A broad bandwidth/narrow bandwidth dual mode RF transceiver in accordance with these teachings includes at least one phase locked loop (PLL) that includes a voltage controlled oscillator (VCO) providing a local oscillator signal for at least one of an I/Q modulator or an I/Q demodulator; a processor responsive to an output of said I/Q demodulator for determining at least one aspect of RF channel quality; and circuitry coupled between the processor and the VCO for minimizing at least VCO power consumption as a function of an amount of allowable VCO phase noise for a current RF channel quality.
In order to reduce overall power consumption it may be possible to turn off the VCO and possibly also the associated PLL loop, such as when no signal is being received or transmitted. This approach implies that sufficient time be allocated when turning the VCO and PLL back on to settle these circuits to a stable operational state.
The foregoing and other aspects of these teachings are made more evident in the following Detailed Description of the Preferred Embodiments, when read in conjunction with the attached Drawing Figures, wherein:
Reference is made now to
The transmitter portion of the mobile station 100 includes an I/Q modulator 128 that forms a carrier frequency signal from an in-phase (I) signal 128 a and from a quadrature (Q) signal 128 b. The I/Q modulator 128 receives a local oscillator signal 114 c from the synthesizer 114. The generated carrier frequency signal is low-pass filtered and/or high-pass filtered by a filter 130 and is amplified by an RF amplifier 132 containing a variable gain amplifier (VGA) and a power amplifier (PA). The amplified RF signal is transferred via the duplex filter 102 to the antenna 138. A transmitter power control unit 134 controls the amplification of the RF amplifier 132 on the basis of the measured output power 136 and in accordance with a control signal 134 a received from the processor 116.
The processor 116 also controls the synthesizer 114 using a programming line or bus 114 a, whereby the output frequency of the synthesizer 114 is controllably changed, as when tuning to different transmission and reception channels and/or to different frequency bands. The processor 116 can include a digital signal processor DSP) 116A, shown in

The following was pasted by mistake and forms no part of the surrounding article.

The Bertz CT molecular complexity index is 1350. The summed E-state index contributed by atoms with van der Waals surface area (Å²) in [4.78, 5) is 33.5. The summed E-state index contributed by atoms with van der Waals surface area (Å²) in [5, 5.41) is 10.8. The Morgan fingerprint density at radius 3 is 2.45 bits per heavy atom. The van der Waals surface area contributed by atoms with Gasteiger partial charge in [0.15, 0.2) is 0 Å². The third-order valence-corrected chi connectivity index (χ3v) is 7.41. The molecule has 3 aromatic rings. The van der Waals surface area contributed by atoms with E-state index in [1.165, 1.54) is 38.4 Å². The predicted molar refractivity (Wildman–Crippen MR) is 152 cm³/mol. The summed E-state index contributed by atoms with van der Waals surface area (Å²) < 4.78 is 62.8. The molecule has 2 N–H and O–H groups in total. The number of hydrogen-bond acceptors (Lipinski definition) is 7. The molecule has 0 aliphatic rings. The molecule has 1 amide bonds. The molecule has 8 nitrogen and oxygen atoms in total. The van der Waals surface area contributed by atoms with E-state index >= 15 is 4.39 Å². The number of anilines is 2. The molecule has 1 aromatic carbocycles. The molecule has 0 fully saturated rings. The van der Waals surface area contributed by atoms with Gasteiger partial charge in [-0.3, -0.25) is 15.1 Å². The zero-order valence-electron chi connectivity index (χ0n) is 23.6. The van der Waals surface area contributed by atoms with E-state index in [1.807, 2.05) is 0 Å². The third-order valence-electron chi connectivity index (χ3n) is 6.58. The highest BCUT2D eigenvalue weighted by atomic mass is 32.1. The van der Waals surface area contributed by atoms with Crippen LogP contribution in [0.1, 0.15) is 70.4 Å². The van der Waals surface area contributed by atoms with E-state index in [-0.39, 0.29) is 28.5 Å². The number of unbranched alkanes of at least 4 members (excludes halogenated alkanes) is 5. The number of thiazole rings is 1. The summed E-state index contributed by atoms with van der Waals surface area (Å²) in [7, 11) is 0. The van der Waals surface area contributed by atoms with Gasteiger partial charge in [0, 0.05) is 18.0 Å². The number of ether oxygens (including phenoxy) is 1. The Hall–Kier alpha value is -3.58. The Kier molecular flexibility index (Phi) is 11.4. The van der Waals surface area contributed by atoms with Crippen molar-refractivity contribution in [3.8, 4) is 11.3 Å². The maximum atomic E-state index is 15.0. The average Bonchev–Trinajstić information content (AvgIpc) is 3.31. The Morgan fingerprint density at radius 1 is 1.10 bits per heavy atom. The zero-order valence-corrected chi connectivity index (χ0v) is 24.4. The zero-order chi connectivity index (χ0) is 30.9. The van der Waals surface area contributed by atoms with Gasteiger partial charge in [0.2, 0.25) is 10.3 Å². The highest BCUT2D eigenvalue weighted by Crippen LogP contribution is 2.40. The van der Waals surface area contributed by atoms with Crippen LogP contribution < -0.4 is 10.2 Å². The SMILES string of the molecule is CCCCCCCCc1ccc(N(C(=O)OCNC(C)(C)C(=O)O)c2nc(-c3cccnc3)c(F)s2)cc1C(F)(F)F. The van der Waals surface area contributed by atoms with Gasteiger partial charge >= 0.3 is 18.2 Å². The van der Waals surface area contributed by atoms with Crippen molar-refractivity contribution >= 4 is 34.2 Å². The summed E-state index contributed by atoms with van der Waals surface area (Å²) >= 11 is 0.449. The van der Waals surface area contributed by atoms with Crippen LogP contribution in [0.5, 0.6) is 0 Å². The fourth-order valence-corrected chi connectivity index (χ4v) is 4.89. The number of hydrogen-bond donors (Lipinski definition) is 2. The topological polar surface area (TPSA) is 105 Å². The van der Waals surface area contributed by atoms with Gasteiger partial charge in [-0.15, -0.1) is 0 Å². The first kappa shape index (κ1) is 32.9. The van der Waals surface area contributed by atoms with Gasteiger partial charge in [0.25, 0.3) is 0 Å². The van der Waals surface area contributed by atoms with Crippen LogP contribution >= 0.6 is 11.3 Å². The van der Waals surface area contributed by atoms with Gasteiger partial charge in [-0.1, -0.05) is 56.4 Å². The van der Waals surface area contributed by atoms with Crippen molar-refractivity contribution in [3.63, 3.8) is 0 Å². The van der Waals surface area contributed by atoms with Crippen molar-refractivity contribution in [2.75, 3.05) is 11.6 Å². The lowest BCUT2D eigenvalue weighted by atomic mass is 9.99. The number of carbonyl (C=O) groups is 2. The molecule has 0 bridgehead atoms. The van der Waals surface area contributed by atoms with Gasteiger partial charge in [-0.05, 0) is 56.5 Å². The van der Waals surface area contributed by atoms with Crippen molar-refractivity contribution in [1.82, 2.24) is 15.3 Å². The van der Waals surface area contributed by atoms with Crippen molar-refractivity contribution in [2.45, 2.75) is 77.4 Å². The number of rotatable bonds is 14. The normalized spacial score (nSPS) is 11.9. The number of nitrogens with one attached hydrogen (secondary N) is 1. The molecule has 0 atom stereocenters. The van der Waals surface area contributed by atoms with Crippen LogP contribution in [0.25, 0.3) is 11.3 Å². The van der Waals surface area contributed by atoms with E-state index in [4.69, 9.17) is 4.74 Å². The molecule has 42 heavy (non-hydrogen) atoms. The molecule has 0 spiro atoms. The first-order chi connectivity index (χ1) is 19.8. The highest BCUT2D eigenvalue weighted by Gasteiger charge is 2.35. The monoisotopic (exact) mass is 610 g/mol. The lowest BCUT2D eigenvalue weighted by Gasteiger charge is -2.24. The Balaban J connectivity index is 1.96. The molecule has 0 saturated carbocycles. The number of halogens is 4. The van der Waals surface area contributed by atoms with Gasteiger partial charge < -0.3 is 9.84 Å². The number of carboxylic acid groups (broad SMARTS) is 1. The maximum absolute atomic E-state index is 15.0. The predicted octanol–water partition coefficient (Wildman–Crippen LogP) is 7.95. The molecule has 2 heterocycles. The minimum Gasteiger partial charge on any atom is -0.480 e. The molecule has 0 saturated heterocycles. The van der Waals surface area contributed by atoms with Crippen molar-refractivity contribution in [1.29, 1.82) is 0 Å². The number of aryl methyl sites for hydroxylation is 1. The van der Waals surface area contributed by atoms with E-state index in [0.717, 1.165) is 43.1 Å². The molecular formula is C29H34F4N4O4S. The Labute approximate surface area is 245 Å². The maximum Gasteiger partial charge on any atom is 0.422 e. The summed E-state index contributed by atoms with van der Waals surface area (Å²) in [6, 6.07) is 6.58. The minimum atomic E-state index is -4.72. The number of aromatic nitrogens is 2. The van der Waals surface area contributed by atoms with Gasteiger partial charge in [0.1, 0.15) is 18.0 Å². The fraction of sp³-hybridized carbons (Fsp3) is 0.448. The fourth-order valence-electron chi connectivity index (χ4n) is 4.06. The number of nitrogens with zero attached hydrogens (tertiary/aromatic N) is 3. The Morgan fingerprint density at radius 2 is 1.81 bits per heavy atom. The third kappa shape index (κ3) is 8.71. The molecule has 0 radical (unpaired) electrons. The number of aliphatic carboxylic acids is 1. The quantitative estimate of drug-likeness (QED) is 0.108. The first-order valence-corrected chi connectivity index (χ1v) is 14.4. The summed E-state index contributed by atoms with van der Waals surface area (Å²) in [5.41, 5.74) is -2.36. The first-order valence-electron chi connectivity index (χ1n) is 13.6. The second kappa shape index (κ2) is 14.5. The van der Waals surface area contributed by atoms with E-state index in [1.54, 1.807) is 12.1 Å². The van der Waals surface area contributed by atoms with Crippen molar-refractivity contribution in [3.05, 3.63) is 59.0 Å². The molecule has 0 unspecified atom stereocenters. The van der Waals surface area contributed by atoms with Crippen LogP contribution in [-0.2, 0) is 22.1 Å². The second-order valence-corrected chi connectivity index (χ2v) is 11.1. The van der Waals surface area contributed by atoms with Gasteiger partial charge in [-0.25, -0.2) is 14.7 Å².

The transmit (TX) side is constructed so as to basically mirror the RX side, and includes a plurality of input filters 36A-36D for the incoming TXI1, TXQ1 and TXI2, TXQ2 signals to be transmitted. Mode 1 and 2 I/Q modulators 38A and 38, respectively, receive their respective mixing frequencies from the PLL 20B/TX_VCO 10B, and provide their outputs to variable gain amplifiers (VGAs) 132A and power amplifiers 132B, shown collectively in
For completeness each of the RX and TX PLLs 20A and 20B is shown to contain a loop filter 21A, 221B, respectively, and receives a (common) reference clock.
The specific mobile station 100 construction shown in
Based on the foregoing it can be appreciated that these teachings provide a VCO 10 that has different bias modes, for example one for the GSM mode and one the WCDMA mode. There may be different bias currents, and hence different amounts of power consumption, used when the spectral environment of the MS 100 changes. For example, burst-type GSM-based systems typically require better signal quality at the receiver when high interference levels are present, while WCDMA-based systems require low VCO power consumption as the VCO 10 must be turned on almost continuously during the conversation mode or state. The required VCO 10 output level also determines the power consumption. For example, the output level required is dependent on the Signal-to-Noise (SNR) requirements and the circuitry to be driven. In general, it is desired to operate so that the VCO level is at or near the minimum required level so that the power consumption can be minimized.
In order to control the levels of Vcc and Vbias2, the Signal to Noise Ratio (SNR) of the received signal can be calculated by the DSP 116A in a conventional manner, and then used to determine the bias/current level of the VCO 10. The SNR may be calculated as often as is desired, and the magnitudes of Vcc and/or Vbias2 also controlled as often as desired, preferably in real-time or in near-real time in order to accommodate the changing propagation conditions of the radio channel. When the SNR is found to exceed some threshold, and the VCO 10 cannot be shut off, then Vcc can be reduced, along with Vbias2, to run the VCO 10 in a lower power consumption mode. If the SNR is found to be degrading over time, for example in a TDMA or a WCDMA embodiment, then the DSP 116A is enabled to increase the Vcc and Vbias2 levels of the VCOs 10A and 10B until the SNR is at an acceptable level, or until a maximum Vcc/Vbias2 level is reached. Using these teachings the MS 100 is enabled to adjust or tune the phase noise of the VCO according to the mode of operation of the transceiver, and to thus control the amount of current consumption as a function of the required VCO signal quality. Furthermore, and as was shown in